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Comment Re:Stupid (Score 3, Insightful) 1042

And VM guests can't break out of the hypervisor... Oh wait, they can, if the hypervisor is buggy.

If the universe is a simulation, it is a pretty complex one. Bugs would be expected.

However, humanity has access to such a infinitesimal fraction of the universe, it would be unexpected to find bugs in simple parts like ours. The bugs would seem more likely in less tested parts of the code, like at extreme energies or very small distances.

Comment Re: So basically ... the attack wins? (Score 1) 212

Yes, you didn't read the thread. The argument was that the last mile providers who don't implement BCP38 should be blocked from the Internet. Last mile providers can only be blocked by the large backhaul providers, and they are never going to do that.

Comment Re: So basically ... the attack wins? (Score 1) 212

You don't implement BCP38 and any new DDoS prevention and mitigation standards, you become the first to be blocked upstream

The only ones who can do that are the large backhaul providers. Why would they annoy their customers by enforcing a policy that means they have to move less data? That would be a daft business move.

Comment Re:What's our take away on this supposed to be? (Score 1) 86

Even if they document the tests, if they can be gamed in a test representative of "normal usage", then the same gaming will kick in on actual "normal usage", and so the test will not have been gamed.

Normal usage will be viewing a different movie than the one they test with. If you can get viewers to only watch the test signal, over and over, then sure there is no variance between expected use and actual use. However, I did not buy my TV to watch a specific set of video clips in a specific sequence, repeatedly.

Comment Re:Even bad its good (Score 1) 86

Your sound bar would be only using max 20 to 30 Watts, Peak is a useless measure because it is a measure the power the sound bar can pump out for a moment, if you try to drive it hard continuously it will just crap it self and you will very soon find yourself pushing the volume down to a level it can actually handle.

The AC has it right. 180W is marketing. It will never take that from the socket.

Comment Re:Even bad its good (Score 1) 86

My supposedly "smart" Samsung TV detects when power saving activates on the attached device and puts up a bright white logo to inform me. The logo does not go away. At least it moves around, so the wear on the screen is somewhat even.

The only way to do power saving with modern TV's is to use ARC, and ARC support is just not very widespread yet.

Comment Re:No end... (Score 2) 86

But Power Companies, who rely on Energy Usage Tests to forecast demand and allow for it, do care.

You imply that power companies try to guess which items people buy, and how much they use them, and then use the Energy Usage Tests to figure out aggregate demand. This sounds highly improbable.

Comment Re:and then block porn / 3rd party candidates / fr (Score 2) 194

English politics are strange.

Conservatives and Lib Dems set up a coalition, Conservatives do a lot of bad things and Lib Dems only prevent some of them: Lib Dems collapse.

Conservatives and Labour jointly try to run a campaign to stay in the EU, to deal with the mess that the Conservatives created: Labour collapse.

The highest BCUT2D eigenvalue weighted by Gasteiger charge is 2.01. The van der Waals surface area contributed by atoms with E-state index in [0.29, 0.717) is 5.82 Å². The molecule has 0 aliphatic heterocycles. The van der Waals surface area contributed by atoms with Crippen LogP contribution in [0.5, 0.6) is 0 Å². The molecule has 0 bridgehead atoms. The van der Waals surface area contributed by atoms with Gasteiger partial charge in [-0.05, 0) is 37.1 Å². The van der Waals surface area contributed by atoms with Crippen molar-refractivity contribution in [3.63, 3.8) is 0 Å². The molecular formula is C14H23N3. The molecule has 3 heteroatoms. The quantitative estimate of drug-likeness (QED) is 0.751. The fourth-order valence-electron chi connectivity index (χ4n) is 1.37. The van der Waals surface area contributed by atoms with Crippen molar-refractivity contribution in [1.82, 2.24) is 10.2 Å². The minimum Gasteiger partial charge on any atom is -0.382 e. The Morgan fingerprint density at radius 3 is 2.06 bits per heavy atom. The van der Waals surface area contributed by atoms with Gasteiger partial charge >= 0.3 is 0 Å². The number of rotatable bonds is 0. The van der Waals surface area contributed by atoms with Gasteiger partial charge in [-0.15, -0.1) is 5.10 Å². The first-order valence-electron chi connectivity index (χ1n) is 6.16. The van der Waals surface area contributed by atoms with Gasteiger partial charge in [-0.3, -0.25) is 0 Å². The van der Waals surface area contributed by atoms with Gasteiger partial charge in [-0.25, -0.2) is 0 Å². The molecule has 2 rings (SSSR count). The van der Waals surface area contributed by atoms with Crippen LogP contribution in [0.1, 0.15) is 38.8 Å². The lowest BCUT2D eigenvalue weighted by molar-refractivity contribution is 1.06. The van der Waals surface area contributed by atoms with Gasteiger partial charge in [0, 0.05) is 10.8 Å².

Comment Re:Bigger but with less thrust? (Score 1) 79

Absolute thrust does not matter all that much, as long as the thrust can actually lift the rocket + payload off the ground. Lower thrust means gentler acceleration which is nicer for cargo but especially for crew, if you want to man-rate one day.

Higher thrust also means you go faster before you escape the atmosphere. This increases maximum aerodynamic load.

Comment Re:Or the actual reason(s)-OT (Score 1) 761

F1 is a funny example. F1 tires are deliberately crap; it's part of the contract that the manufacturer isn't allowed to deliver good tires.

If Formula 1 teams could buy any tires they want, the tires would have better grip, work over a wider range of temperatures, and there would be no tire changes during a race. But that would be boring.

For quality tires, look at endurance racing.

Comment Re:Impulse drive (Score 2) 248

Any energy released comes from the chemical reactions which are the bonds between electrons being broken and created.

The reaction products have a mass that is ever so slightly lower than the mass was before the reaction.

A lot of online explanations get this wrong. Like this one: from the BBC, explaining conservation of mass in chemical reactions. It would probably unnecessarily confuse the students who focus on all the mass that a fire "loses" as CO2 and water vapour and such, which is not lost at all.

The mass loss is extremely small of course. For an energy release of 1J, you lose 11 femtogram (1J/c^2). Good luck measuring that on your high school scales, or indeed any scales at all.

Comment Re:Impulse drive (Score 1) 248

That would not work though. Deuterium fusion reactors work by turning mass into energy; they are just not very effective at it. Most of the mass is still there after the fuel has been burned. Using energy from them to produce deuterium would be rathercounter-productive.

(Coal fired power plants turn mass into energy as well, but they are even worse at it).

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